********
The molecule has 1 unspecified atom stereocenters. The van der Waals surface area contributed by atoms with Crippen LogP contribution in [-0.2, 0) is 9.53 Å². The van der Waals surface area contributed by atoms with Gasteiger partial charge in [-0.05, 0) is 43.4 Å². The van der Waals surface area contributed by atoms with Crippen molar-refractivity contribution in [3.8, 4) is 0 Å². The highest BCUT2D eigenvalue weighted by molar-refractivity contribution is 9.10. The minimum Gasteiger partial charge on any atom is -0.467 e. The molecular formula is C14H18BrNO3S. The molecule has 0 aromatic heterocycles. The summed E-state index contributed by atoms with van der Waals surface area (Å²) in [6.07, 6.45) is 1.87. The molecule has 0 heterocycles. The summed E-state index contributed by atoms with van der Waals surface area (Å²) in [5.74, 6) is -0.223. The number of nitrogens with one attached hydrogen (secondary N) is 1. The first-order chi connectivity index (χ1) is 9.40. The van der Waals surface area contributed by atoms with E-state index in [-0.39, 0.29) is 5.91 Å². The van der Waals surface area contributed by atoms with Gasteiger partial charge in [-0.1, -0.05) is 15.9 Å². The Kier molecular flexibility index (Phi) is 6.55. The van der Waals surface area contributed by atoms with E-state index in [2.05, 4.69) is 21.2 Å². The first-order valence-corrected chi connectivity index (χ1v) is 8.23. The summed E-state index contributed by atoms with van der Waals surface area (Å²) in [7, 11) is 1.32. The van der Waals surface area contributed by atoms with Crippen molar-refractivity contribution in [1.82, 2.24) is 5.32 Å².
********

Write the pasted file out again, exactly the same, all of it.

The molecule has 1 unspecified atom stereocenters. The van der Waals surface area contributed by atoms with Crippen LogP contribution in [-0.2, 0) is 9.53 Å². The van der Waals surface area contributed by atoms with Gasteiger partial charge in [-0.05, 0) is 43.4 Å². The van der Waals surface area contributed by atoms with Crippen molar-refractivity contribution in [3.8, 4) is 0 Å². The highest BCUT2D eigenvalue weighted by molar-refractivity contribution is 9.10. The minimum Gasteiger partial charge on any atom is -0.467 e. The molecular formula is C14H18BrNO3S. The molecule has 0 aromatic heterocycles. The summed E-state index contributed by atoms with van der Waals surface area (Å²) in [6.07, 6.45) is 1.87. The molecule has 0 heterocycles. The summed E-state index contributed by atoms with van der Waals surface area (Å²) in [5.74, 6) is -0.223. The number of nitrogens with one attached hydrogen (secondary N) is 1. The first-order chi connectivity index (χ1) is 9.40. The van der Waals surface area contributed by atoms with E-state index in [-0.39, 0.29) is 5.91 Å². The van der Waals surface area contributed by atoms with Gasteiger partial charge in [-0.1, -0.05) is 15.9 Å². The Kier molecular flexibility index (Phi) is 6.55. The van der Waals surface area contributed by atoms with E-state index in [2.05, 4.69) is 21.2 Å². The first-order valence-corrected chi connectivity index (χ1v) is 8.23. The summed E-state index contributed by atoms with van der Waals surface area (Å²) in [7, 11) is 1.32. The van der Waals surface area contributed by atoms with Crippen molar-refractivity contribution in [1.82, 2.24) is 5.32 Å².